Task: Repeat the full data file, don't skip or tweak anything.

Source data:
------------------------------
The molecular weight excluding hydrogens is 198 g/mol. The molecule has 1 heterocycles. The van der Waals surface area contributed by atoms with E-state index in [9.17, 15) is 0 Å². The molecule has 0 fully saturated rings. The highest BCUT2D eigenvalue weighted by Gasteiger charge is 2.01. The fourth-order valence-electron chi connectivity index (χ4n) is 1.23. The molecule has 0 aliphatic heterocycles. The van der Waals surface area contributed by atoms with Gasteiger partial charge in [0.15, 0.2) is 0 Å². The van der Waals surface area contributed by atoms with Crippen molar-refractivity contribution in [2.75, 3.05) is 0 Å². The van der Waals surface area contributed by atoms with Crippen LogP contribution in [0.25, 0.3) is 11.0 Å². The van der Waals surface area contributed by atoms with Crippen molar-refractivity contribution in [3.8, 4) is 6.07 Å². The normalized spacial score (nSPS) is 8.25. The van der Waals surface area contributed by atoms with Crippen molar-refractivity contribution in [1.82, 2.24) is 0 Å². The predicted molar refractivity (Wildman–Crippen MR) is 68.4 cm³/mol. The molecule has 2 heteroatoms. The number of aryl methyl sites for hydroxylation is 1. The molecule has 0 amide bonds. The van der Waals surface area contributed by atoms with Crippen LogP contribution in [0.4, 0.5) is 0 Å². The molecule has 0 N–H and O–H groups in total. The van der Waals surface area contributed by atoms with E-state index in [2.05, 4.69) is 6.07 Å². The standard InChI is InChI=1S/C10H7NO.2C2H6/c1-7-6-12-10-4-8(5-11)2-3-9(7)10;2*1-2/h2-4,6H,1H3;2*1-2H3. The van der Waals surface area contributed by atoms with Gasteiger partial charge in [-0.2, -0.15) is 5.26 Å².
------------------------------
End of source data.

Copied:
The molecular weight excluding hydrogens is 198 g/mol. The molecule has 1 heterocycles. The van der Waals surface area contributed by atoms with E-state index in [9.17, 15) is 0 Å². The molecule has 0 fully saturated rings. The highest BCUT2D eigenvalue weighted by Gasteiger charge is 2.01. The fourth-order valence-electron chi connectivity index (χ4n) is 1.23. The molecule has 0 aliphatic heterocycles. The van der Waals surface area contributed by atoms with Gasteiger partial charge in [0.15, 0.2) is 0 Å². The van der Waals surface area contributed by atoms with Crippen molar-refractivity contribution in [2.75, 3.05) is 0 Å². The van der Waals surface area contributed by atoms with Crippen LogP contribution in [0.25, 0.3) is 11.0 Å². The van der Waals surface area contributed by atoms with Crippen molar-refractivity contribution in [3.8, 4) is 6.07 Å². The normalized spacial score (nSPS) is 8.25. The van der Waals surface area contributed by atoms with Crippen molar-refractivity contribution in [1.82, 2.24) is 0 Å². The predicted molar refractivity (Wildman–Crippen MR) is 68.4 cm³/mol. The molecule has 2 heteroatoms. The number of aryl methyl sites for hydroxylation is 1. The molecule has 0 amide bonds. The van der Waals surface area contributed by atoms with Crippen LogP contribution in [0.4, 0.5) is 0 Å². The molecule has 0 N–H and O–H groups in total. The van der Waals surface area contributed by atoms with E-state index in [2.05, 4.69) is 6.07 Å². The standard InChI is InChI=1S/C10H7NO.2C2H6/c1-7-6-12-10-4-8(5-11)2-3-9(7)10;2*1-2/h2-4,6H,1H3;2*1-2H3. The van der Waals surface area contributed by atoms with Gasteiger partial charge in [-0.2, -0.15) is 5.26 Å².